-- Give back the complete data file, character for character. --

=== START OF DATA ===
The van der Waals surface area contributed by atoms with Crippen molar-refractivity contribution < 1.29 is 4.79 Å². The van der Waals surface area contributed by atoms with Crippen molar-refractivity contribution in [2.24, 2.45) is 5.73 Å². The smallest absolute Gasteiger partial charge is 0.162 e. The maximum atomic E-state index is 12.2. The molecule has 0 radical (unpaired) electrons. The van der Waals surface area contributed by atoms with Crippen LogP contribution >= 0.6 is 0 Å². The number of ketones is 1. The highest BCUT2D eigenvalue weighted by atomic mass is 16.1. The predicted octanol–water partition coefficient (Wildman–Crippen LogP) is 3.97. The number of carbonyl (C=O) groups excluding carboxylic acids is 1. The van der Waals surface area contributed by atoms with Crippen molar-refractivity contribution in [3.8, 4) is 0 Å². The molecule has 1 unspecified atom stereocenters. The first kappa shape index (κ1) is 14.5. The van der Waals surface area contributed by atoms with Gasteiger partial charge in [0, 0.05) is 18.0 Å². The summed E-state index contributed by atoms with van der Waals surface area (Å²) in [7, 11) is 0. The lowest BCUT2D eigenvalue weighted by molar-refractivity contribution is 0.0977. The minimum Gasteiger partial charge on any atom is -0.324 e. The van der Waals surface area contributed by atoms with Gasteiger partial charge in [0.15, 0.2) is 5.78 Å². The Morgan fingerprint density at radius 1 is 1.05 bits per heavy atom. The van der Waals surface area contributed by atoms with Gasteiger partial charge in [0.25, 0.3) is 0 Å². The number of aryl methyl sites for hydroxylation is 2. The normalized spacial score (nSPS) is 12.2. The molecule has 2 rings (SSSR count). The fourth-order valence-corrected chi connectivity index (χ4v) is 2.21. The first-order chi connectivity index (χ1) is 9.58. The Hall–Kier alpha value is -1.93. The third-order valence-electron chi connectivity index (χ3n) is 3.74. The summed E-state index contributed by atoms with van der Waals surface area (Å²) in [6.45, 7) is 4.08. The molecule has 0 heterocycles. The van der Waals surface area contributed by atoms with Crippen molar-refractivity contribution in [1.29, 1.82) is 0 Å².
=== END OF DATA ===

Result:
The van der Waals surface area contributed by atoms with Crippen molar-refractivity contribution < 1.29 is 4.79 Å². The van der Waals surface area contributed by atoms with Crippen molar-refractivity contribution in [2.24, 2.45) is 5.73 Å². The smallest absolute Gasteiger partial charge is 0.162 e. The maximum atomic E-state index is 12.2. The molecule has 0 radical (unpaired) electrons. The van der Waals surface area contributed by atoms with Crippen LogP contribution >= 0.6 is 0 Å². The number of ketones is 1. The highest BCUT2D eigenvalue weighted by atomic mass is 16.1. The predicted octanol–water partition coefficient (Wildman–Crippen LogP) is 3.97. The number of carbonyl (C=O) groups excluding carboxylic acids is 1. The van der Waals surface area contributed by atoms with Crippen molar-refractivity contribution in [3.8, 4) is 0 Å². The molecule has 1 unspecified atom stereocenters. The first kappa shape index (κ1) is 14.5. The van der Waals surface area contributed by atoms with Gasteiger partial charge in [0, 0.05) is 18.0 Å². The summed E-state index contributed by atoms with van der Waals surface area (Å²) in [7, 11) is 0. The lowest BCUT2D eigenvalue weighted by molar-refractivity contribution is 0.0977. The minimum Gasteiger partial charge on any atom is -0.324 e. The van der Waals surface area contributed by atoms with Gasteiger partial charge in [0.15, 0.2) is 5.78 Å². The Morgan fingerprint density at radius 1 is 1.05 bits per heavy atom. The van der Waals surface area contributed by atoms with Gasteiger partial charge in [0.25, 0.3) is 0 Å². The number of aryl methyl sites for hydroxylation is 2. The normalized spacial score (nSPS) is 12.2. The molecule has 2 rings (SSSR count). The fourth-order valence-corrected chi connectivity index (χ4v) is 2.21. The first-order chi connectivity index (χ1) is 9.58. The Hall–Kier alpha value is -1.93. The third-order valence-electron chi connectivity index (χ3n) is 3.74. The summed E-state index contributed by atoms with van der Waals surface area (Å²) in [6.45, 7) is 4.08. The molecule has 0 heterocycles. The van der Waals surface area contributed by atoms with Crippen molar-refractivity contribution in [1.29, 1.82) is 0 Å².